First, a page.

William B. Carlin: Passionately Dedicated to Preserving Weir Farm is on view in the Burlingham House Visitor Center from May 3 - October 29, 2023, 10:00 am to 4:00 pm Wednesdays to Sundays.

A painting of white trees at dusk.
Gift of The William B. Carlin Trust and the family of William B. Carlin.

NPS Photo

Julian Alden Weir (1852-1919)
Connecticut Birches
Oil on canvas
ca. 1898

A painting of a women with brown hair, wearing a white dress, kneeling in front of a table.
Acquired from The William B. Carlin Trust and the family of William B. Carlin.

NPS Photo

Julian Alden Weir (1852-1919)
In the Summerhouse
Oil on canvas
ca. 1914

A painting of a meadow with a stone wall. The stone wall has an opening.
Gift of The William B. Carlin Trust and the family of William B. Carlin.

NPS Photo

Julian Alden Weir (1852-1919)
The Open Barway
Oil on Canvas
ca. 1910

A painting of a women wearing a white dress.
Gift of The William B. Carlin Trust and the family of William B. Carlin.

NPS Photo

Julian Alden Weir (1852-1919)
Anna Dwight Weir in White
Oil on board
ca. 1890–1892

A painting of a foggy morning on a farm with a bright light shinning through the trees.
Gift of The William B. Carlin Trust and the family of William B. Carlin.

NPS Photo

Julian Alden Weir (1852-1919)
Foggy Morning
Oil on canvas
ca. 1907–1910

A black and white photo of a group of men standing in a forest.
Volunteers working in the Weir Preserve, 1978. Photograph by Doris Andrews.
Left to Right: Malcolm Brooks, Robert Faesy, Jim Coleman, Jennet Shelley, Nancy Faesy, Lindley Voekwein, Richard Faesy, Geoffery Baker, Charles Jacobs, Sperry Andrews.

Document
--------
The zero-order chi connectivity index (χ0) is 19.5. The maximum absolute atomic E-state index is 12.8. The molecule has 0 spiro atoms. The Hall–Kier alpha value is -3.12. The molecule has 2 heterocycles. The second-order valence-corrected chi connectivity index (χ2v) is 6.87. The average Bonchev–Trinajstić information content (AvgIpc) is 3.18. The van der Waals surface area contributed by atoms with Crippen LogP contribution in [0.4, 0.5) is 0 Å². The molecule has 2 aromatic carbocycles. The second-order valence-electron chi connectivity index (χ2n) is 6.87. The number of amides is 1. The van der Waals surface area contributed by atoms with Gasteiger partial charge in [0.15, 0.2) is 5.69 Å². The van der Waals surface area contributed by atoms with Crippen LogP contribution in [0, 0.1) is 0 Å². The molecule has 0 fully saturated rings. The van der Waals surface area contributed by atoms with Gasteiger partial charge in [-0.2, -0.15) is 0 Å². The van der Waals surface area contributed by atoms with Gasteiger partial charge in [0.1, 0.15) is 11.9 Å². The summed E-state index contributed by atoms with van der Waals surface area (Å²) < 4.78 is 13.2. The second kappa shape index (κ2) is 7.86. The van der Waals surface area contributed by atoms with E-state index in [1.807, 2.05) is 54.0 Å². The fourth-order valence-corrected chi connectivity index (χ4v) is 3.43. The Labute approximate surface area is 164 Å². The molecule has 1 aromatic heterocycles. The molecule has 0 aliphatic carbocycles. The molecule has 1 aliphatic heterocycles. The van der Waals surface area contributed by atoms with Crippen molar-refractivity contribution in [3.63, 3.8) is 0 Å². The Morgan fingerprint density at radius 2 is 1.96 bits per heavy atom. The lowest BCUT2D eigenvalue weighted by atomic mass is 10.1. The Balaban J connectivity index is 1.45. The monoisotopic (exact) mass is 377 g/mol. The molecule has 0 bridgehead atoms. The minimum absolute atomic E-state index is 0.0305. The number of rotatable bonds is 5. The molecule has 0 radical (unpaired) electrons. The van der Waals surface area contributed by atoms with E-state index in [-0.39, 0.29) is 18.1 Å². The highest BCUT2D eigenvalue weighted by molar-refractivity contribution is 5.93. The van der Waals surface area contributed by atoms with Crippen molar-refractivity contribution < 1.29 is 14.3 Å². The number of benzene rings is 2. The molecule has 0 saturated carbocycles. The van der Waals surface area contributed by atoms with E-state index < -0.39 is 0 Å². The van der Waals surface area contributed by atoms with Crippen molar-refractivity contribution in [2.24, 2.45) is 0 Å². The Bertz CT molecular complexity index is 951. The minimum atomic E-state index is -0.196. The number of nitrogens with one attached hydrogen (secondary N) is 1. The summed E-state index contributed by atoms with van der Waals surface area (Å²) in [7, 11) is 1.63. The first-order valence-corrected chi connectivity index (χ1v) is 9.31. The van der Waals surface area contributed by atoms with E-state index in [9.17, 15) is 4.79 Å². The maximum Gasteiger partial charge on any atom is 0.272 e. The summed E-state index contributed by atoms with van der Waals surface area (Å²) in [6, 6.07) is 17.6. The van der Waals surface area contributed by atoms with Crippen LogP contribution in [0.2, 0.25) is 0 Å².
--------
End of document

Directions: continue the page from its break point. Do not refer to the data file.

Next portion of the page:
Courtesy Weir Farm Art Alliance and Carol and Robert Russell Wilton History Room, Wilton Library.

The Weir-Leary-White Preserve

Cora Weir Burlingham’s gift to the Nature Conservancy sparked the beginning of the Preserve’s growth and purpose. Additional land gifts from Eugenia Slaughter in memory of George Leary; Geoffrey and Elizabeth Baker in memory of Anna White; Robert Geffen; Elsie French; Helen Littauer; and Charles Lokey increased the preserve to 110 acres. The Weir Preserve Management Committee, mobilized by Doris Andrews, volunteered to do the physical labor of managing a nature preserve by cutting trails, mowing fields, and repairing stone walls. By 1979, the committee adopted bylaws, wrote a management plan, coordinated educational programs, and inventoried flora and fauna in the Preserve. In 2005, the Nature Conservancy transferred ownership of the Weir Preserve to the Weir Farm Trust, now the Weir Farm Art Alliance. Today, the Stewardship Committee of the Weir Preserve in partnership with Weir Farm National Historical Park, remains committed to the conservation efforts initiated by Cora Weir Burlingham and her son William Carlin.


Last updated: May 27, 2023